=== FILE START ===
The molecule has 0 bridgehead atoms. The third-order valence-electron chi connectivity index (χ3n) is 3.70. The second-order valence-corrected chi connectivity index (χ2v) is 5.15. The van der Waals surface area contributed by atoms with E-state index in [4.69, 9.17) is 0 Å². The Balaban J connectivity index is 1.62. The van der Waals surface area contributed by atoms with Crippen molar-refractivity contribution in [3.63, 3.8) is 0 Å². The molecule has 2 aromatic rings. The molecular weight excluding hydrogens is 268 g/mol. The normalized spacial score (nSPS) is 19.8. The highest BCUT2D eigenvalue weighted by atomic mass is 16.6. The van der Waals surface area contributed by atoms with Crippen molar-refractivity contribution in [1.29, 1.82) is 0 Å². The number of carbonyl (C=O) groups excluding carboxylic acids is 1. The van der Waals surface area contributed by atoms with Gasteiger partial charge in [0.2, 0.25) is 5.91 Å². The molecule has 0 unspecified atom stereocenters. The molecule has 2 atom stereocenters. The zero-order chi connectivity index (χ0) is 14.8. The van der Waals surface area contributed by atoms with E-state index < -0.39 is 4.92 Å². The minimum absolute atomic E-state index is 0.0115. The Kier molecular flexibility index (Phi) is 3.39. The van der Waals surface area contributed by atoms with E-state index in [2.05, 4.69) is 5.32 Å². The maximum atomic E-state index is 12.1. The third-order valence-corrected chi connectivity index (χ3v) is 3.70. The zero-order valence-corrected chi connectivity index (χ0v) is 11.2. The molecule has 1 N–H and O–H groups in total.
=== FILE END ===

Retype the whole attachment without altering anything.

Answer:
The molecule has 0 bridgehead atoms. The third-order valence-electron chi connectivity index (χ3n) is 3.70. The second-order valence-corrected chi connectivity index (χ2v) is 5.15. The van der Waals surface area contributed by atoms with E-state index in [4.69, 9.17) is 0 Å². The Balaban J connectivity index is 1.62. The van der Waals surface area contributed by atoms with Crippen molar-refractivity contribution in [3.63, 3.8) is 0 Å². The molecule has 2 aromatic rings. The molecular weight excluding hydrogens is 268 g/mol. The normalized spacial score (nSPS) is 19.8. The highest BCUT2D eigenvalue weighted by atomic mass is 16.6. The van der Waals surface area contributed by atoms with Crippen molar-refractivity contribution in [1.29, 1.82) is 0 Å². The number of carbonyl (C=O) groups excluding carboxylic acids is 1. The van der Waals surface area contributed by atoms with Gasteiger partial charge in [0.2, 0.25) is 5.91 Å². The molecule has 0 unspecified atom stereocenters. The molecule has 2 atom stereocenters. The zero-order chi connectivity index (χ0) is 14.8. The van der Waals surface area contributed by atoms with E-state index < -0.39 is 4.92 Å². The minimum absolute atomic E-state index is 0.0115. The Kier molecular flexibility index (Phi) is 3.39. The van der Waals surface area contributed by atoms with E-state index in [2.05, 4.69) is 5.32 Å². The maximum atomic E-state index is 12.1. The third-order valence-corrected chi connectivity index (χ3v) is 3.70. The zero-order valence-corrected chi connectivity index (χ0v) is 11.2. The molecule has 1 N–H and O–H groups in total.